Henry Tutt, Hadleigh School Headmaster

Mr Tutt using a megaphone to address his pupils at the castle on VE or VJ Day
Henry Tutt in 1951 attending a Welfare Foods meeting at the Kenneth Road Food Office
Echo Archives
Mr Tutt, Headmaster Hadleigh School 1917-1949, with a book on Wild Flowers
Echo Archives

Some of the following basic local information about Henry Tutt in the following four paragraphs can be found in “Hadleigh – An Essex  Village” by  Marion Hancock and Sandra Harvey (printed in 1986 by Phillmore & Co. Ltd).

Henry took over as headmaster of the Hadleigh Council School from H.A. Davies in 1917 and eventually retired 32 years later in 1949.
The school leaving age was raised from 12 to 14 years in 1918. In his first year, an influenza epidemic led to the closure of the school for two weeks and in the same year, school meals were introduced for the first time due to the children becoming undernourished through poor food rations. (The meals were first served in the dining room of the Salvation Army colony [but by 1946, food was cooked at Thundersley and delivered in metal containers – Ed.]).

During the 1920s, through a merger with the Church school, the numbers rose to 500 pupils, but with no money to pay for the necessary extensions, Mr Tutt had to oversee the teachers accepting a voluntary reduction in their salaries to help pay for the improvements.
During the war, one bomb landed nearby; damaging the school house where Mr Tutt lived, but fortunately nobody was hurt.

Henry Reginald Tutt was born in  Lower Halstow near Ashford in Kent on 21 August 1886, the son of a labourer, but by the age of 24, Henry was working as an assistant teacher and living in lodgings at Croydon.
In 1915 he married Ada Louise Corbett at Runcorn in Cheshire. They went on to have four children, all of whom were born at Hadleigh. By 1918, the Tutts were living in The Grove, Ash Road in Hadleigh and the family later lived in the School House  in The Avenue.

Their first child Nora was born in 1918. There then followed Reginald H in 1920, Gordon in 1922 and finally Margaret in 1923.
Out of school, David Guy recalled that Sandpit Hill was a favourite place for people like Police Sgt. Treggitt and Mr Tutt to shoot rabbits before it was taken over by the army in the Second World War.

In the 1939 Register, Henry  was living at the School House in The Avenue with Ada and an older Tutt relative (name unfortunately obscured) (born 9 December 1856, his incapacitated mother?) together with Gordon and one other occupier (whose record is still closed, so possibly one other of the children).

Jean de Jong remembered getting the cane from Mr Tutt probably in 1940. Several pupils were late back to school after lunch when they missed the bus from Rivers Corner Daws Heath and got a ride in a van. (She thought it seemed rather a hard punishment for the offence!).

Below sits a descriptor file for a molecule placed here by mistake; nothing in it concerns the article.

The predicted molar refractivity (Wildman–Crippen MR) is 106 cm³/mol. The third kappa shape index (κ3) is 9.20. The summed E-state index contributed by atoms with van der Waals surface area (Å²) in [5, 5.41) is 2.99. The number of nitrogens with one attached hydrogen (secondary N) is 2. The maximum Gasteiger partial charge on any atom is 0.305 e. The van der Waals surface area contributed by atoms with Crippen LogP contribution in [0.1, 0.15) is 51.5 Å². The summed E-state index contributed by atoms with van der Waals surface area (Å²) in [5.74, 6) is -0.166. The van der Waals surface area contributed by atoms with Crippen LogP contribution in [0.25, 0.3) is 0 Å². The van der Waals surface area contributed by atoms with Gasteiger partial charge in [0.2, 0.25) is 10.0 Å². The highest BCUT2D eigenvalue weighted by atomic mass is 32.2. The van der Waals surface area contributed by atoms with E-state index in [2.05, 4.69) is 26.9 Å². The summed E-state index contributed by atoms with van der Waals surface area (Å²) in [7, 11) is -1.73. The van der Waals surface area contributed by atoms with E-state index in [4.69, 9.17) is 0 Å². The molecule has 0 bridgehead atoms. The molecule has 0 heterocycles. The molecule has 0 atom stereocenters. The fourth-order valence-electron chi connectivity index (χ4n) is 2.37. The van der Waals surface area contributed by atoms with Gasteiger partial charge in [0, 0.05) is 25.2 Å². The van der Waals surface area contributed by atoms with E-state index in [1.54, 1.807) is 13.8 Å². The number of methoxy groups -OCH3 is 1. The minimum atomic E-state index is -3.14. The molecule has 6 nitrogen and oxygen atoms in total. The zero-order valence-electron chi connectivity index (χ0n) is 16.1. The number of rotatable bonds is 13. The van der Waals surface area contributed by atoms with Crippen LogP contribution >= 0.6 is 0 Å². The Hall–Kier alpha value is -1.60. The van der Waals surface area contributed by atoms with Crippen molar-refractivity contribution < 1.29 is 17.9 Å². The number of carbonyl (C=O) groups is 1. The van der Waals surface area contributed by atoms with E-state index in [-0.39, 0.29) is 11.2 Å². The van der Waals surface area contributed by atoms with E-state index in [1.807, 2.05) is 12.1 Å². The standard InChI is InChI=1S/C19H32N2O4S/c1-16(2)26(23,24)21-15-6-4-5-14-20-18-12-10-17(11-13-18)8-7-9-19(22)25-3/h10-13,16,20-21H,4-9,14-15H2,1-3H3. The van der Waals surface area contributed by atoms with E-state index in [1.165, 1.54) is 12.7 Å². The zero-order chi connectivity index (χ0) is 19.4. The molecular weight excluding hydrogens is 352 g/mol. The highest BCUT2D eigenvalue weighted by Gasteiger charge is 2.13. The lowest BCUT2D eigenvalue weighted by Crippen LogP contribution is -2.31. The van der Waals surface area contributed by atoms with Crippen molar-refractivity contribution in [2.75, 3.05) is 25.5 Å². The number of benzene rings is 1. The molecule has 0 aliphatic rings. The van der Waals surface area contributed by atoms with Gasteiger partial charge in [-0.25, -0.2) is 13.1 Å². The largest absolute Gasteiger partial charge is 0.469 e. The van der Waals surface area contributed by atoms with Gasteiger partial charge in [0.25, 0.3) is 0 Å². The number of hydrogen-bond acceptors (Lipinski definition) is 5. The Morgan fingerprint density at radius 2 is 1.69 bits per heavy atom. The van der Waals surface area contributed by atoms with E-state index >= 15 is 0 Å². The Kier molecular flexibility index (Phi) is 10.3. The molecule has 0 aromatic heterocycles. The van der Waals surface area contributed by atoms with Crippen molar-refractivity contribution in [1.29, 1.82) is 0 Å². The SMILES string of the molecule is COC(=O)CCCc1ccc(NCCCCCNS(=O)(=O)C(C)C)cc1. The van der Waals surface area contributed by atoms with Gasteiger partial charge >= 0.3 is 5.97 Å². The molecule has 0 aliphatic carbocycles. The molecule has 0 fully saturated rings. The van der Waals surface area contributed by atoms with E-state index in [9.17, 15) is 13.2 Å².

David Guy, however, remembers Mr Tutt as being a very fair man as his headmaster.

Henry Tutt played his part in celebrations at the end of the war. Maureen Hume (née Theobald) remembered him using a megaphone addressing Hadleigh School children at the castle in 1945 at either the VE Day or VJ Day celebrations (see picture).

In May that year, he had also given permission for a VE Day party for 60 children of the district to take place in the playground of the Hadleigh Council Schools on a Saturday.
By 1946, the playing field in The Avenue had not yet been acquired, so the annual Sports Day was held at the John Burrows Cricket Ground. There were 500 junior and senior pupils and 200 infants.

Robin Thorn recalled that when Mr Tutt retired in 1947, he informed the pupils in assembly that he was looking forward to his retirement but was equally sad that he would not be seeing them any more.  He said, however, that he was a keen bird watcher and was looking forward to having the time to watch the birds in his garden in the Benfleet Road.

Henry Reginald Tutt was not only a headmaster, but played a very large part in the local community during his time as headmaster.
He was a member of Hadleigh Parish Council for ten years and he became chairman of the new Benfleet Urban District Council.
In his book, Hadleigh Past, Ian Yearsley notes that Tutt was a keen ornithologist, persuading his council colleagues to contribute financially to the proposed new Belfairs Nature Reserve in 1934.

In 1936, at the opening of the John H. Burrows Recreation Ground at Hadleigh,  Henry Tutt (by then a J.P.), as Chairman of the Council, paid tribute to the work of the late Ald. John Burrows.

The British Legion Hall which stood in Endway car park was officially opened in September 1948 by Henry Tutt.
On another website, there is a comment that Mr. Tutt  gave the children at King John School rather good lectures on local bird life.
In 1951 Henry Tutt was  Chairman of the Food Control Committee and attended a Welfare Foods meeting at the Kenneth Road Food Office.

In 1954, Henry Tutt, described as “Past-Chairman of the Benfleet U.D.C.” wrote an article in the council’s handbook for the years 1953/1954, referring to the scars from heavy aerial attacks launched by the Germans against London and the docks during the war.

It is believed that Henry Tutt died locally in 1973. Perhaps other local people have recollections of his life in retirement.

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